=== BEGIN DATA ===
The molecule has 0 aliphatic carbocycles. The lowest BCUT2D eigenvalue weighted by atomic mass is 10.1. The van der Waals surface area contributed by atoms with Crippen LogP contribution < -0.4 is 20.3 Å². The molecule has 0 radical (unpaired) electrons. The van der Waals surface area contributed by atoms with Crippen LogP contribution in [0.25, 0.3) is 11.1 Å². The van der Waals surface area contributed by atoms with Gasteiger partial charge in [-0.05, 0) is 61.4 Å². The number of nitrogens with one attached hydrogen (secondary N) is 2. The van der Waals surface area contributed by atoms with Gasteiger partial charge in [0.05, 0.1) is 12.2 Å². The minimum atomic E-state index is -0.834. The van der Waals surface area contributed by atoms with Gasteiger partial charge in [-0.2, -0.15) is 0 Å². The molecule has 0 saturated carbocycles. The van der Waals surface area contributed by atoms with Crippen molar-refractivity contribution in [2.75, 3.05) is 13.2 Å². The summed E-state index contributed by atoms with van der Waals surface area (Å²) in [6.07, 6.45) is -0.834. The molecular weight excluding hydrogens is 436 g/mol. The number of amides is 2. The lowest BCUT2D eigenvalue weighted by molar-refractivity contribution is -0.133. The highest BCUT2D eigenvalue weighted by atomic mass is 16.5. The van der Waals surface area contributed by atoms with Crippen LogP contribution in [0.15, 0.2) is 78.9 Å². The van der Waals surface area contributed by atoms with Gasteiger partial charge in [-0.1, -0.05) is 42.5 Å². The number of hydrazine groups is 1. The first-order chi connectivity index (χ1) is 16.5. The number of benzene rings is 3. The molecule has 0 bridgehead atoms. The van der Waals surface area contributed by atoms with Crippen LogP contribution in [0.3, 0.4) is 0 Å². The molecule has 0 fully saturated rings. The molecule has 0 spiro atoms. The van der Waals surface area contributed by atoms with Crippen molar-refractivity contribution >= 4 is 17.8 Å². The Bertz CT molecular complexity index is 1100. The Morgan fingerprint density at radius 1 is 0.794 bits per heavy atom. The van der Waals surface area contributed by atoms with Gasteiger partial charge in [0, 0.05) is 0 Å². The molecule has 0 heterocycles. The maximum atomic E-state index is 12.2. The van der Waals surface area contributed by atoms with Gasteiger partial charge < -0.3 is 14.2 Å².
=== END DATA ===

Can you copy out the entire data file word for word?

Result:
The molecule has 0 aliphatic carbocycles. The lowest BCUT2D eigenvalue weighted by atomic mass is 10.1. The van der Waals surface area contributed by atoms with Crippen LogP contribution < -0.4 is 20.3 Å². The molecule has 0 radical (unpaired) electrons. The van der Waals surface area contributed by atoms with Crippen LogP contribution in [0.25, 0.3) is 11.1 Å². The van der Waals surface area contributed by atoms with Gasteiger partial charge in [-0.05, 0) is 61.4 Å². The number of nitrogens with one attached hydrogen (secondary N) is 2. The van der Waals surface area contributed by atoms with Gasteiger partial charge in [0.05, 0.1) is 12.2 Å². The minimum atomic E-state index is -0.834. The van der Waals surface area contributed by atoms with Gasteiger partial charge in [-0.2, -0.15) is 0 Å². The molecule has 0 saturated carbocycles. The van der Waals surface area contributed by atoms with Crippen molar-refractivity contribution in [2.75, 3.05) is 13.2 Å². The summed E-state index contributed by atoms with van der Waals surface area (Å²) in [6.07, 6.45) is -0.834. The molecular weight excluding hydrogens is 436 g/mol. The number of amides is 2. The lowest BCUT2D eigenvalue weighted by molar-refractivity contribution is -0.133. The highest BCUT2D eigenvalue weighted by atomic mass is 16.5. The van der Waals surface area contributed by atoms with Crippen LogP contribution in [0.15, 0.2) is 78.9 Å². The van der Waals surface area contributed by atoms with Gasteiger partial charge in [-0.1, -0.05) is 42.5 Å². The number of hydrazine groups is 1. The first-order chi connectivity index (χ1) is 16.5. The number of benzene rings is 3. The molecule has 0 bridgehead atoms. The van der Waals surface area contributed by atoms with Crippen LogP contribution in [0.3, 0.4) is 0 Å². The molecule has 0 fully saturated rings. The molecule has 0 spiro atoms. The van der Waals surface area contributed by atoms with Crippen molar-refractivity contribution >= 4 is 17.8 Å². The Bertz CT molecular complexity index is 1100. The Morgan fingerprint density at radius 1 is 0.794 bits per heavy atom. The van der Waals surface area contributed by atoms with Gasteiger partial charge in [0, 0.05) is 0 Å². The molecule has 0 heterocycles. The maximum atomic E-state index is 12.2. The van der Waals surface area contributed by atoms with Gasteiger partial charge < -0.3 is 14.2 Å².